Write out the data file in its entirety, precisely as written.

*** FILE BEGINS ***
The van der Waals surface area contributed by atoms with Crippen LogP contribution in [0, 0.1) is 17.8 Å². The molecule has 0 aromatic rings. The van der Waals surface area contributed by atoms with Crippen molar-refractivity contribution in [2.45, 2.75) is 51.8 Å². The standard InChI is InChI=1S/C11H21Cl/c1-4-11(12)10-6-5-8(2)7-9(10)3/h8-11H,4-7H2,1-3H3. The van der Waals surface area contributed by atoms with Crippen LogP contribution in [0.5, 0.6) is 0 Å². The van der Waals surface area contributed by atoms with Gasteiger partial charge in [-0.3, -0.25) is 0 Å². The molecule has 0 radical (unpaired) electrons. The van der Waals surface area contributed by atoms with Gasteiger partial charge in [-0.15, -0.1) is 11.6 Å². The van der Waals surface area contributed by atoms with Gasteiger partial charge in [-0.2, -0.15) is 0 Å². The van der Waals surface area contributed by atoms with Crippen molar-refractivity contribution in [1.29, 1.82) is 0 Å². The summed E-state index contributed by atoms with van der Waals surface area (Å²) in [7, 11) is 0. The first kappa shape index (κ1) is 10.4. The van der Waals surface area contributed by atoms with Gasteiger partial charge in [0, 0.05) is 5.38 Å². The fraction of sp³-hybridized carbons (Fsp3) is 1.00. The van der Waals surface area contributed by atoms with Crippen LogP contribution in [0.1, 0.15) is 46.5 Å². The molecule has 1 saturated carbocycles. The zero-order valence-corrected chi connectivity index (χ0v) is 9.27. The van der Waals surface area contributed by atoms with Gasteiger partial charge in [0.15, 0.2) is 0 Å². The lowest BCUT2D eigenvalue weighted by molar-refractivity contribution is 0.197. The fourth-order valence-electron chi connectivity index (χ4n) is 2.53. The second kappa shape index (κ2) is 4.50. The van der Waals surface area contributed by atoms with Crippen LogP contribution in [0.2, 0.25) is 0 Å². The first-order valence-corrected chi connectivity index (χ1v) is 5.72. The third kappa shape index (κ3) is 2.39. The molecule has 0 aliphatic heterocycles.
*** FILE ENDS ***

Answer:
The van der Waals surface area contributed by atoms with Crippen LogP contribution in [0, 0.1) is 17.8 Å². The molecule has 0 aromatic rings. The van der Waals surface area contributed by atoms with Crippen molar-refractivity contribution in [2.45, 2.75) is 51.8 Å². The standard InChI is InChI=1S/C11H21Cl/c1-4-11(12)10-6-5-8(2)7-9(10)3/h8-11H,4-7H2,1-3H3. The van der Waals surface area contributed by atoms with Crippen LogP contribution in [0.5, 0.6) is 0 Å². The van der Waals surface area contributed by atoms with Gasteiger partial charge in [-0.3, -0.25) is 0 Å². The molecule has 0 radical (unpaired) electrons. The van der Waals surface area contributed by atoms with Gasteiger partial charge in [-0.15, -0.1) is 11.6 Å². The van der Waals surface area contributed by atoms with Gasteiger partial charge in [-0.2, -0.15) is 0 Å². The van der Waals surface area contributed by atoms with Crippen molar-refractivity contribution in [1.29, 1.82) is 0 Å². The summed E-state index contributed by atoms with van der Waals surface area (Å²) in [7, 11) is 0. The first kappa shape index (κ1) is 10.4. The van der Waals surface area contributed by atoms with Gasteiger partial charge in [0, 0.05) is 5.38 Å². The fraction of sp³-hybridized carbons (Fsp3) is 1.00. The van der Waals surface area contributed by atoms with Crippen LogP contribution in [0.1, 0.15) is 46.5 Å². The molecule has 1 saturated carbocycles. The zero-order valence-corrected chi connectivity index (χ0v) is 9.27. The van der Waals surface area contributed by atoms with Gasteiger partial charge in [0.15, 0.2) is 0 Å². The lowest BCUT2D eigenvalue weighted by molar-refractivity contribution is 0.197. The fourth-order valence-electron chi connectivity index (χ4n) is 2.53. The second kappa shape index (κ2) is 4.50. The van der Waals surface area contributed by atoms with Crippen LogP contribution in [0.2, 0.25) is 0 Å². The first-order valence-corrected chi connectivity index (χ1v) is 5.72. The third kappa shape index (κ3) is 2.39. The molecule has 0 aliphatic heterocycles.